Jili became internationally famous at the first World Expo in London in 1851. A Chinese businessman had displayed silk from the town. The silk won gold and silver prizes presented by Queen Victoria. The queen later received the silk as a birthday gift.
The silk was used to make gowns, slippers and scarves. It was sold all over the world. Although people may not have known much about Jili, they did know about the silk that came from this little town in Zhejiang province ().
Respected at home
Before 1851, Jili silk was well known and respected in China. During the Qing dynasty (1644-1911), Jili silk was used for to make the clothing of the imperial court in Beijing. Even the emperor wore Jili silk clothing.
At one time Jili silk was so valued by the Chinese, foreigners were not able to buy it. Nobody could take it out of the country. But some people eventually did.
The earliest silk in the world came from Zhejiang. Archaeologists found a tool from the area with pictures of silkworms on it. This tool was used in 4,000 BC.
The people of Jili made silk by hand. They continued to do so even when other people started to make silk more quickly in factories.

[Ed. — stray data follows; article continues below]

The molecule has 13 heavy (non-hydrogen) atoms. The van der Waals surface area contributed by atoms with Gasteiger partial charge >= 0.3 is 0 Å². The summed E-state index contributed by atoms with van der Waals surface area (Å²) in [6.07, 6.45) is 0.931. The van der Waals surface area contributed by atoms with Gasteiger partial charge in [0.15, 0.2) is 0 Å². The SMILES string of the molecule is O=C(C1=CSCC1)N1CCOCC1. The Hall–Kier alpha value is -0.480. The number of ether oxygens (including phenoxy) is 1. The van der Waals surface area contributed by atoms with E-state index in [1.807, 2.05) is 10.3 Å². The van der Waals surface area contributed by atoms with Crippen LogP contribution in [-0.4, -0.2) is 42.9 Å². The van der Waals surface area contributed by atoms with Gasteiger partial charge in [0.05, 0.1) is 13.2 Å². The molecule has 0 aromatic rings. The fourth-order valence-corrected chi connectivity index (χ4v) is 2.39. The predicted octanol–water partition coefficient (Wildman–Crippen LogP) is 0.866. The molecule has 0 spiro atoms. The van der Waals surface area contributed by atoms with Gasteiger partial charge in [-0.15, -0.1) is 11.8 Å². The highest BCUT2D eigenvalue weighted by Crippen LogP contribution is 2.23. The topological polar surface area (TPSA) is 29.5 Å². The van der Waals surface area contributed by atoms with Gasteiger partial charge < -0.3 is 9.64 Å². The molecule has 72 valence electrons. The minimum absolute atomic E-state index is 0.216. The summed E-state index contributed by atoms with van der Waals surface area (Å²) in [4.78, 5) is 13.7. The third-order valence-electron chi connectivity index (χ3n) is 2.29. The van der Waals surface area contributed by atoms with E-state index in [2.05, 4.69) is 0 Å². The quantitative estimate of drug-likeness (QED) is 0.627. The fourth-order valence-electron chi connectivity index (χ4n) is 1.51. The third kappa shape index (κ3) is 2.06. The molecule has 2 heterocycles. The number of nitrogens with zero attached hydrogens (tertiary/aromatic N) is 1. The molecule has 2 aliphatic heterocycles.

From the third century BC, there were 'Silk Roads' in Europe. These were the roads used to bring silk from the East to sell in Europe.
Westerners had no idea how silk was made. They thought it grew on trees. But one day silkworms were smuggled into Europe.
Today there are only 50 families farming silk in Jili. The young people have moved to the cities to look for work. Only the parents are left. Their homes are grouped around a pond. The mulberry trees, which supply the leaves for the silkworms, grow around the edge.
When factories started making silk, Jili could not keep up.
The 2010 World Expo was held only 130 kilometres northeast of Jili, in Shanghai. Sadly, Jili silk was not put forward for any awards.
Why did things change in such a short time? There are a couple of reasons.
The water in Jili was very clean at the time of the first World Expo. After 1949, the Communists tried to industrialise China. All those factories poured their dirty water into the rivers, which led to the Jili pond. Clean water is vital for silk production, or sericulture as it is known.
Also, the residents of Jili don't make silk themselves anymore. A few of them sell silkworm cocoons. They don't even do that as much as they used to.
Some in Jili say that the government does not care about silk-making in Jili anymore.
The government is promoting silk production in western China. This is done to create jobs for people.
Source: New York Times
Now do this
1 In which province is the town of Jili?
2 The leaves of which trees are fed to the silkworms?
3 What is the correct name for silk production?